1 The projected decline in international aluminum price would not affect Tajikistan’s exports because, under the tolling arrangement, the aluminum smelter receives a fixed fee which has shown little correlation with international prices. The offshore counterparty to the tolling arrangement is thus buffering price movements. However, there could be a quantity effect, if global demand for aluminum falls.2 Around 1½ percent of banks’ liabilities is external debt with a specific clause that would allow the creditor to request early repayment.

III. Policy Discussions

5. Policy discussions focused on two issues:

  • Performance under the program in 2008; and

  • The macroeconomic policy mix for 2009.

In addition, the authorities reiterated their request for a PRGF arrangement in early 2009 after completion of the SMP.

A. Performance under the Program in 2008

6. Performance under the program is broadly favorable. The authorities met most quantitative targets for end-September, and took key structural measures. Prospects for meeting their end-December targets are good.

7. The overall fiscal balance (excluding the externally financed public investment program, PIP) registered a surplus through September 2008, higher than programmed. Revenue collection was stronger than projected, mostly reflecting high nominal growth and imports. Disbursements of concessional external financing under the PIP exceeded the program ceiling because existing projects moved faster than anticipated. The authorities emphasized that this merely reflected a frontloading of disbursements and not new borrowing. Taken together, the overall deficit widened to 4.5 percent of annual GDP, while total public and publicly guaranteed debt declined to 30 percent of annual GDP.

8. The authorities should achieve a modest overall fiscal surplus for 2008 as a whole, thus again exceeding program expectations. The revenue overperformance is likely to continue, and the authorities are committed to maintaining strict expenditure control. This should yield an overall surplus (excluding the PIP) of 1 percent of GDP compared to the program target of a balanced budget. In light of the faster disbursement of concessional external financing through September, staff agreed with the authorities to raise the end-December ceiling to accommodate the availability of financing and move ahead with planned investment projects.

9. The NBT was able to build net international reserves through September ahead of program projections. Since the beginning of the year, net international reserves increased by $111 million to $167 million at end-September.5 The surge in remittances allowed the NBT to buy foreign exchange and thus satisfy demand for somoni liquidity from the banking system. With the interbank market still developing, and in the absence of an effective monetary policy instrument, the authorities see unsterilized foreign exchange purchases as the most effective means for liquidity provision. In addition, they are concerned about competitiveness, and interventions served to keep the somoni broadly stable against the U.S. dollar—the somoni appreciated by about 2 percent in 2008 to date. Helped by the fiscal overperformance, net domestic assets of the NBT were contained below program.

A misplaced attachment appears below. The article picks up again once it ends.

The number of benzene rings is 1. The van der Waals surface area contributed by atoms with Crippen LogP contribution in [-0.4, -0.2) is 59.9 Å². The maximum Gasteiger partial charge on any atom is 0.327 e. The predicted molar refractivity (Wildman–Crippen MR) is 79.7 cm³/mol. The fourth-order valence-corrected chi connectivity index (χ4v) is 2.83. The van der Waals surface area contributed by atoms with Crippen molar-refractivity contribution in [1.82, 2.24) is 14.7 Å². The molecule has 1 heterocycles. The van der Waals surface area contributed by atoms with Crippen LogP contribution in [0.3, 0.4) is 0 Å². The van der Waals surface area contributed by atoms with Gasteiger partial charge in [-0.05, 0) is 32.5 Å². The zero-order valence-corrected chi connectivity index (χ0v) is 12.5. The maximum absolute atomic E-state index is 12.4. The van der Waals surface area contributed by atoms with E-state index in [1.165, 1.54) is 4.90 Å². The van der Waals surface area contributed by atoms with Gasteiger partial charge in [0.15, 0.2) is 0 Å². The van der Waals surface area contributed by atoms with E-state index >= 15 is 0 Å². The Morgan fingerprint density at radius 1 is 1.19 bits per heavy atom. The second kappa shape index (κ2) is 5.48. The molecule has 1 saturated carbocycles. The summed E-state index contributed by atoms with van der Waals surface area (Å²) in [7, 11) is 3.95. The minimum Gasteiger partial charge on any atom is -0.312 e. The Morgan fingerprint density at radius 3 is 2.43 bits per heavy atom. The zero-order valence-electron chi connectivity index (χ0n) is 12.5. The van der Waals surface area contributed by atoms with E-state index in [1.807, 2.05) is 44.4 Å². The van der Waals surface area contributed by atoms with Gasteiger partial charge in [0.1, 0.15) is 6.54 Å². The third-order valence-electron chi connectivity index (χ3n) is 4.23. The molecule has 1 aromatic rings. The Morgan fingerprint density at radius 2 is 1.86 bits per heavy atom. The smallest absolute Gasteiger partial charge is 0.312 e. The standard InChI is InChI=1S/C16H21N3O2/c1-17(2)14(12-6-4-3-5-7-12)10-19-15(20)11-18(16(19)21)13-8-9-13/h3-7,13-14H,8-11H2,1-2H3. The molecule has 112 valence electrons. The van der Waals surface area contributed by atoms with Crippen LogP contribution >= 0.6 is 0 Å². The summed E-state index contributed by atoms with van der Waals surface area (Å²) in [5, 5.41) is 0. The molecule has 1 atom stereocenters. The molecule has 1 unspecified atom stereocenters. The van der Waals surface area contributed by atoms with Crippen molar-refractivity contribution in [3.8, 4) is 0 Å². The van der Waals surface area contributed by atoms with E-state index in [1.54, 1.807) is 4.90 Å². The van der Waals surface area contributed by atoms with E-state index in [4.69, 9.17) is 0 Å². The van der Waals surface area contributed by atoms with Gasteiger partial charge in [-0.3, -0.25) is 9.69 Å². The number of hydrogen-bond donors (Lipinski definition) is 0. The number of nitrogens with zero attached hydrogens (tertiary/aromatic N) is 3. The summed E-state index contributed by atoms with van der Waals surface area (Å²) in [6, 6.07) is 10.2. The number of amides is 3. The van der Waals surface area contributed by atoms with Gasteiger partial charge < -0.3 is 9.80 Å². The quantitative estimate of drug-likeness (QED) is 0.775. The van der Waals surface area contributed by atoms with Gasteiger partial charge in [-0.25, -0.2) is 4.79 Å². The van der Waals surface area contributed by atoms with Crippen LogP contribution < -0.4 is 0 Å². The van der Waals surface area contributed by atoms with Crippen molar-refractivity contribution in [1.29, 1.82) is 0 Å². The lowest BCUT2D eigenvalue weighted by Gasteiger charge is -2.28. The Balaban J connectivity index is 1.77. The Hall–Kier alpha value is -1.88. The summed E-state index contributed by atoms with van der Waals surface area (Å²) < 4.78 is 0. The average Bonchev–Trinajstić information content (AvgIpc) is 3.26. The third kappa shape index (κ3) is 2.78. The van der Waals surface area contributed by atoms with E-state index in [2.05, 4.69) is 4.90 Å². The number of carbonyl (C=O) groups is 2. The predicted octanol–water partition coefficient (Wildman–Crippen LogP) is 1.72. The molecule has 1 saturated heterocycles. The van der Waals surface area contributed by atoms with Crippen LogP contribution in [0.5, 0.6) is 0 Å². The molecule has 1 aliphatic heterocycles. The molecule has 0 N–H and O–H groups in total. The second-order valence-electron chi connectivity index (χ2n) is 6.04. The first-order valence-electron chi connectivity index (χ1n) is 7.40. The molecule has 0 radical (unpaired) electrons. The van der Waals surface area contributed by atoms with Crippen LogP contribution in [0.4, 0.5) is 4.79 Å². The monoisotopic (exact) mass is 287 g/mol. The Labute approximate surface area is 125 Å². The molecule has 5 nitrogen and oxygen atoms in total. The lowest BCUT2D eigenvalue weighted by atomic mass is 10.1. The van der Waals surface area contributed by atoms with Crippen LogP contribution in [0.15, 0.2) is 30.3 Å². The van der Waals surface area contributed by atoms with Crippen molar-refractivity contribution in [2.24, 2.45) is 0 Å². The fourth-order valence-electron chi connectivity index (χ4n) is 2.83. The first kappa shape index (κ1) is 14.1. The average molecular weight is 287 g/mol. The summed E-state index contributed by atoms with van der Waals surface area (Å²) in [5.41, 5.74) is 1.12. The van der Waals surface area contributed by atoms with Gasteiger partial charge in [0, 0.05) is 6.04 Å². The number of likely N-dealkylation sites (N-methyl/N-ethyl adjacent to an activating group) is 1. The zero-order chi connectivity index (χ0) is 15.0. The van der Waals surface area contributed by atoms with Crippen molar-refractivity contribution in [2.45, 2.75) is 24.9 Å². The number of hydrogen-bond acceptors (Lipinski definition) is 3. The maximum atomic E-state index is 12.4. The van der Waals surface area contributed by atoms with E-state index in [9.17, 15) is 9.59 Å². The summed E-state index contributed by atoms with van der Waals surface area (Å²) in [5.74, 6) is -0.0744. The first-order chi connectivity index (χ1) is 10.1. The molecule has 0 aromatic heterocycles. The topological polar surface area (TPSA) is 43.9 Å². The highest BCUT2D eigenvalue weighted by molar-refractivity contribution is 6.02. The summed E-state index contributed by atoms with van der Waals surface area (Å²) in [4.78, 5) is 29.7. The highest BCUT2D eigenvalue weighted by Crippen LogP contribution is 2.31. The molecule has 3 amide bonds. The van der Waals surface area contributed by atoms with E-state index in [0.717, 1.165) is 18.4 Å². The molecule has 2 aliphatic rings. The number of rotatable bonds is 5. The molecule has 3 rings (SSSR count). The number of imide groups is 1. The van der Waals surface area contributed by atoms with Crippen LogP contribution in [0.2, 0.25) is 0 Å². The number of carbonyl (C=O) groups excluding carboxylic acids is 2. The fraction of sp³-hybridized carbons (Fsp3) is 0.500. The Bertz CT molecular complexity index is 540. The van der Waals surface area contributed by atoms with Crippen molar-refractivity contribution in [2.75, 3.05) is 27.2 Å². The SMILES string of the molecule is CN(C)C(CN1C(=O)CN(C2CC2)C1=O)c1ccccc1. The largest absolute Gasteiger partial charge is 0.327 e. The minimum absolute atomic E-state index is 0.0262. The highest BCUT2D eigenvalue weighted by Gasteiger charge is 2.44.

10. Reserve accumulation is likely to be reversed in the fourth quarter. The authorities thought that money demand had been underestimated somewhat in the program, partly because nominal growth was higher than initially projected. At the same time, remittance growth showed first signs of slowing in October. On balance, reserve money growth for 2008 has been revised upward, and the authorities were confident that this was consistent with their objective of reducing inflation, also given that international food and fuel prices are projected to decline. In light of the overperformance so far, the authorities agreed to raise the end-December program floor on net international reserves. They expect to keep net domestic assets of the NBT below program, given the projected fiscal outturn.

11. Arrears remain a problem, though the authorities have largely succeeded in avoiding new gross arrears. As at end-June, Barki Tajik missed the indicative target on nonaccumulation of new tax arrears in September. New arrears arose largely from noncollection from consumers, including the ministry of land and water resources, and the nonpayment of penalties to the Revenue Authority on the outstanding stock of arrears. The authorities noted that tax arrears are part of a complex problem of cross arrears and also related to the debt overhang of cotton farmers.6 They believe that the arrears problem can only be solved over time, but intend to raise penalties as a first step, since many firms reportedly abuse tax arrears as a cheap source of financing.

12. Outside the agricultural sector, the authorities have made good progress on implementing structural reforms, and completed the end-September structural benchmarks on time:

  • The NBT has selected Ernst&Young London to conduct the special audit of the NBT. The auditors have completed the on-site field work, and plan to deliver a draft report to the NBT in late December. They briefed staff on their work so far, but had not yet finalized their assessment. Once the special audit is finished, the annual external audits of the NBT for 2006–08 need to be completed.

  • The authorities have prepared a first draft of the amendments to the NBT and commercial banking laws with assistance from the World Bank. The drafting has taken longer than envisaged, in part because the initial plan to fully redraft the laws instead of only making the amendments under the program (an end-December benchmark) did not prove feasible within the short time frame. The authorities have thus reverted to first amending the existing law to address the key recommendations from the Financial Stability Assessment Program (FSAP) report. They now plan to submit the amendments to parliament in March 2009.